Nanbu Bijin – Tokubetsu Junmai

Nanbu Bijin – Tokubetsu Junmai

Nanbu Bijin –  Tokubetsu Junmai     Summary: Fruity, ricey, sweet, full and overall beautifully balanced sake made with local Ginotome rice. Marvellous with spicy food. Seimaibuai: 55%,  SMV +5, Acidity 1.5, Acohol: 15.5% Prefecture Iwate Price:  Hovers around $80-90 in leading restaurants. Score – 8/10 grains Details: If you are a regular reader of my website, you will have noticed that I don’t dwell on sake flavour descriptions. Each sake review is, mostly, a story about the brewery behind it. This is no accident. A big reason why I love sake is my admiration of the craft and skill that goes into creating each bottle. So many breweries go back hundreds of years. How amazing is that, to know that bacteria involved in creating each specific sake flavour have lived on brewery walls, equipment and air for hundreds of years? Sake brewing is largely a family business. Each generation inherits the knowledge and adds their own twist. Sake brewing is driven by unique personalities behind it. Stories behind sake is what fascinates me, and I hope that my readers will these stories interesting, too! And you definitely need to know Nanbu Bijin (Southern Beauty) brewery’s story to appreciate its sake. Sure, its deliciousness will stand on its own, but knowing this kura’s secrets will add depth to your drinking experience. The 160 year old Kuji Shuzo, the maker of Nanbu Bijin sake, is in Iwate, one of the coldest prefectures in Japan.  Winters here are long and snowy – perfect for brewing premium sake. The kura is in the valley surrounded by mountains, and draws water from its own well. The water that rises through the well comes from melting mountain snow, and passes through many layers of mountain rock. It is so pure, that the brewery does not filter it before using it in sake making. What is more interesting, though, is that the natural quality of the water is so exceptional, the brewers do not filter their premium sake – at all. That’s quite unusual. Not filtering sake is a legitimate technique and unfiltered sake is called “muroka”. Muroka style is heavier and fuller-bodied. However, unfiltered Nanbu Bijin sake is as delicate and clean as other brands’ filtered sake. Their bottles do not carry the “muroka” label. Nanbu Bijin sake has been receiving a lot of acclaim, winning gold medals 5 times during the last 10  “New Sake Tasting Competitions” in Japan.  This competition is the most respected sake contest in Japan, where brewers showcase their technical skills.  The most striking fact about Kuji Shuzo, however, is that they sell their best sake locally. It is a deliberate strategy of gratitude to the local community. If you want to try the best of Nanbu Bijin, you have to travel to Iwate. I, for one, can’t wait!...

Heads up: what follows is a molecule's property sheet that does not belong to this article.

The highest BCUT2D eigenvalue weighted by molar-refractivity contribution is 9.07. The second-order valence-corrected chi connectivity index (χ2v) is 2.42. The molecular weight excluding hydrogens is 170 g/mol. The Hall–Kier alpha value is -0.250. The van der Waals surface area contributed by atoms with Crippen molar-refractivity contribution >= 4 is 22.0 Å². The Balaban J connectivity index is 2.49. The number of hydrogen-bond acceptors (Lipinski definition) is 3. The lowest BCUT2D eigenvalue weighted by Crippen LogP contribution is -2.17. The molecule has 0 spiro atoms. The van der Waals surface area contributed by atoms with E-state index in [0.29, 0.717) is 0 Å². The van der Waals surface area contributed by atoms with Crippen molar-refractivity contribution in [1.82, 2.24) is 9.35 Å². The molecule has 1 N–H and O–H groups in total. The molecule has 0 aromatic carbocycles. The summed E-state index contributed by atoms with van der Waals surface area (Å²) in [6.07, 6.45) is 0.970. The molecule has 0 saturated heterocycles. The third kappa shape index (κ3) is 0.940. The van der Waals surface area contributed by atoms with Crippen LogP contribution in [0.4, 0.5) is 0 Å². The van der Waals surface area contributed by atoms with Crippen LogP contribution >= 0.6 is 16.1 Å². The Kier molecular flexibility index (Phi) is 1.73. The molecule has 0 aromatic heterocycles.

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My top 5 sake

My top 5 sake

Top sake brands – how many? I have already written about (an arbitrary) list of current top 5 sake in Japan.  I say arbitrary because there are hundreds of stellar sake brands. Sake brewers pour so much effort, precision, and love into their craft, more often than not, they end up making something delicious. There are about 1250 active breweries in Japan, and John Gauntner, the father of modern-day sake appreciation, recommends about 400 sake brands. That means one in three breweries produce something worth seeking out. In the presence of so much great sake, how do particular brands become super-popular and end up in various “top 10” lists? There is, of course, marketing. More importantly, much sake is still brewed using very traditional and labour-intensive methods, and its production cannot be easily increased. Owners might simply be unwilling to move the brewery into a bigger building. They might not want to move away from the source of water, or might be worried that the change of ambience will effect the quality of sake. They might not want to invest millions into very expensive equipment. Limited supply creates cult following. Most of the time, though, their reputation is well deserved. Slava’s top 5 sake Last month, I tried over a hundred sake. Most of that epic effort happened while I was studying with John Gauntner. As you can imagine, attempting such a concentrated tasting over a short period of time has a potential to tire out one’s palate. The brands I am including below are the ones that cut through the noise instantly and powerfully. So, I give you: 1. Isojiman Junmai Ginjō.   I have already included it in my “Top 5 sake in Japan” list. The reputation is well deserved indeed. The brew had the clarity of cold mountain air. I am not making these descriptions up, these were my actual notes from the evening! I might or might not have imbibed enough of great sake to feel more lyrical than usual that night. It began with the delicate fragrance of white peaches.  On the palate, it was fragrant, sweet, elegant, and smoothly resolved with a somewhat dry finish. Brewed with precision. Superb.               2. Sugata Junmai Ginjō I wondered if I should include Sugata in my top 5. Most likely, this sake will never make it to Australia, or anywhere else. The sake we drank was also a shinshu (new sake, not yet matured for the obligatory 6 months) muroka nama genshu. Unfiltered, unpasteurised, undiluted. What are the chances of seeing it in Australia? Probably slim to none. Unless we ask the Black Market Sake guys nicely. That brew, however,  was pure joy...

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